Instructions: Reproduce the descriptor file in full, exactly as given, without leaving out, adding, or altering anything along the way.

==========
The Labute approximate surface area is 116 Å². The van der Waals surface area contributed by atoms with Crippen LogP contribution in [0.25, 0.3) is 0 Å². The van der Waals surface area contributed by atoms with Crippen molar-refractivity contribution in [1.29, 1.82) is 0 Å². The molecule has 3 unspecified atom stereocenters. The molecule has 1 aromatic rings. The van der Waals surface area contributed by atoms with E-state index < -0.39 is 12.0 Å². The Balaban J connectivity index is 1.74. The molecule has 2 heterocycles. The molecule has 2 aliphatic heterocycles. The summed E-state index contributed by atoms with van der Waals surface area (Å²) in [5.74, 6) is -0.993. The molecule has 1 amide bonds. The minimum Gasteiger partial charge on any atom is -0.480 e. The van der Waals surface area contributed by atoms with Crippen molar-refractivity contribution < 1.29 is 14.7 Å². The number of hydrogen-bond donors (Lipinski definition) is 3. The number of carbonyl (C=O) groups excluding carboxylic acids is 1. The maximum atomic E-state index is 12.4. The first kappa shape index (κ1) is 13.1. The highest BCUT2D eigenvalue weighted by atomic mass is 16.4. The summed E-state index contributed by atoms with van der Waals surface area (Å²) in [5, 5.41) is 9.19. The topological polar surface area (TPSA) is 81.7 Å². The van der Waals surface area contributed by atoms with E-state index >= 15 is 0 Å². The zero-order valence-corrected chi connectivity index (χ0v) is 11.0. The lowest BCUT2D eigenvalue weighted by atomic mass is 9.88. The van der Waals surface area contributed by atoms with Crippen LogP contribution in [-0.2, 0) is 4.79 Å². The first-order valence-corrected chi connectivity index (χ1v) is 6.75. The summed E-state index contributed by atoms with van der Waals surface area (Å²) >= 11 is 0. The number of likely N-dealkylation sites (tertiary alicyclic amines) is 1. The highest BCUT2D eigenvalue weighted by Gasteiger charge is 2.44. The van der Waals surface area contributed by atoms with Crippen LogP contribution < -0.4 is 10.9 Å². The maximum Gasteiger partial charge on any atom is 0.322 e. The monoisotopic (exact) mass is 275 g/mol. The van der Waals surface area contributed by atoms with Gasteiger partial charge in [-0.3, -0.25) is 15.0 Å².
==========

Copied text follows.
The Labute approximate surface area is 116 Å². The van der Waals surface area contributed by atoms with Crippen LogP contribution in [0.25, 0.3) is 0 Å². The van der Waals surface area contributed by atoms with Crippen molar-refractivity contribution in [1.29, 1.82) is 0 Å². The molecule has 3 unspecified atom stereocenters. The molecule has 1 aromatic rings. The van der Waals surface area contributed by atoms with E-state index < -0.39 is 12.0 Å². The Balaban J connectivity index is 1.74. The molecule has 2 heterocycles. The molecule has 2 aliphatic heterocycles. The summed E-state index contributed by atoms with van der Waals surface area (Å²) in [5.74, 6) is -0.993. The molecule has 1 amide bonds. The minimum Gasteiger partial charge on any atom is -0.480 e. The van der Waals surface area contributed by atoms with Crippen molar-refractivity contribution < 1.29 is 14.7 Å². The number of hydrogen-bond donors (Lipinski definition) is 3. The number of carbonyl (C=O) groups excluding carboxylic acids is 1. The maximum atomic E-state index is 12.4. The first kappa shape index (κ1) is 13.1. The highest BCUT2D eigenvalue weighted by atomic mass is 16.4. The summed E-state index contributed by atoms with van der Waals surface area (Å²) in [5, 5.41) is 9.19. The topological polar surface area (TPSA) is 81.7 Å². The van der Waals surface area contributed by atoms with E-state index >= 15 is 0 Å². The zero-order valence-corrected chi connectivity index (χ0v) is 11.0. The lowest BCUT2D eigenvalue weighted by atomic mass is 9.88. The van der Waals surface area contributed by atoms with Crippen LogP contribution in [-0.2, 0) is 4.79 Å². The first-order valence-corrected chi connectivity index (χ1v) is 6.75. The summed E-state index contributed by atoms with van der Waals surface area (Å²) >= 11 is 0. The number of likely N-dealkylation sites (tertiary alicyclic amines) is 1. The highest BCUT2D eigenvalue weighted by Gasteiger charge is 2.44. The van der Waals surface area contributed by atoms with Crippen LogP contribution < -0.4 is 10.9 Å². The maximum Gasteiger partial charge on any atom is 0.322 e. The monoisotopic (exact) mass is 275 g/mol. The van der Waals surface area contributed by atoms with Gasteiger partial charge in [-0.3, -0.25) is 15.0 Å².